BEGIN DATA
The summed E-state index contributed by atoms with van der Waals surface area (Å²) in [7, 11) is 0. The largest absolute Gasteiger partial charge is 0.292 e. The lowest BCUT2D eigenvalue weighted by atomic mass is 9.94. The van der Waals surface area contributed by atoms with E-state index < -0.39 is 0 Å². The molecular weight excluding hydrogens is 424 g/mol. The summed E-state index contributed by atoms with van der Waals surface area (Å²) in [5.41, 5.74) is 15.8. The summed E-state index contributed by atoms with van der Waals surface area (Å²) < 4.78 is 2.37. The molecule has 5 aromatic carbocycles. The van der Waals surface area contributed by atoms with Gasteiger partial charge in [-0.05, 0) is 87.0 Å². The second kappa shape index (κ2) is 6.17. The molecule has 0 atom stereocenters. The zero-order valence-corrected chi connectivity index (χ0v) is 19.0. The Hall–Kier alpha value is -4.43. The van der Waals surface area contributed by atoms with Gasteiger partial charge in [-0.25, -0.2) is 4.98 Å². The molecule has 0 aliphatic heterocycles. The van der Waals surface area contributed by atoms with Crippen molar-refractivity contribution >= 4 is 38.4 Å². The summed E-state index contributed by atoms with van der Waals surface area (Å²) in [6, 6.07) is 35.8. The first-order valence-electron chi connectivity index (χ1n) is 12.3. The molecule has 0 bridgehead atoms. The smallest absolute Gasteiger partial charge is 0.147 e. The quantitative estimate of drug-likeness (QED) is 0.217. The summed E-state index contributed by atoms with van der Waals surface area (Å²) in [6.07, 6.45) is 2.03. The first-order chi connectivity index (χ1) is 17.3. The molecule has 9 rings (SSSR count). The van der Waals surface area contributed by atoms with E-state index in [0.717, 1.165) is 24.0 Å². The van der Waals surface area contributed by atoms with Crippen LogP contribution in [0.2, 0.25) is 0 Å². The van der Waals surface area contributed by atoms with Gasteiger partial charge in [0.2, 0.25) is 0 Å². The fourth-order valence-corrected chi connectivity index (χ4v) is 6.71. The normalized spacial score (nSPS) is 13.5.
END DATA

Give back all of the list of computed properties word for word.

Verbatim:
The summed E-state index contributed by atoms with van der Waals surface area (Å²) in [7, 11) is 0. The largest absolute Gasteiger partial charge is 0.292 e. The lowest BCUT2D eigenvalue weighted by atomic mass is 9.94. The van der Waals surface area contributed by atoms with E-state index < -0.39 is 0 Å². The molecular weight excluding hydrogens is 424 g/mol. The summed E-state index contributed by atoms with van der Waals surface area (Å²) in [5.41, 5.74) is 15.8. The summed E-state index contributed by atoms with van der Waals surface area (Å²) < 4.78 is 2.37. The molecule has 5 aromatic carbocycles. The van der Waals surface area contributed by atoms with Gasteiger partial charge in [-0.05, 0) is 87.0 Å². The second kappa shape index (κ2) is 6.17. The molecule has 0 atom stereocenters. The zero-order valence-corrected chi connectivity index (χ0v) is 19.0. The Hall–Kier alpha value is -4.43. The van der Waals surface area contributed by atoms with Gasteiger partial charge in [-0.25, -0.2) is 4.98 Å². The molecule has 0 aliphatic heterocycles. The van der Waals surface area contributed by atoms with Crippen molar-refractivity contribution >= 4 is 38.4 Å². The summed E-state index contributed by atoms with van der Waals surface area (Å²) in [6, 6.07) is 35.8. The first-order valence-electron chi connectivity index (χ1n) is 12.3. The molecule has 0 bridgehead atoms. The smallest absolute Gasteiger partial charge is 0.147 e. The quantitative estimate of drug-likeness (QED) is 0.217. The summed E-state index contributed by atoms with van der Waals surface area (Å²) in [6.07, 6.45) is 2.03. The first-order chi connectivity index (χ1) is 17.3. The molecule has 9 rings (SSSR count). The van der Waals surface area contributed by atoms with E-state index in [0.717, 1.165) is 24.0 Å². The van der Waals surface area contributed by atoms with Crippen LogP contribution in [0.2, 0.25) is 0 Å². The van der Waals surface area contributed by atoms with Gasteiger partial charge in [0.2, 0.25) is 0 Å². The fourth-order valence-corrected chi connectivity index (χ4v) is 6.71. The normalized spacial score (nSPS) is 13.5.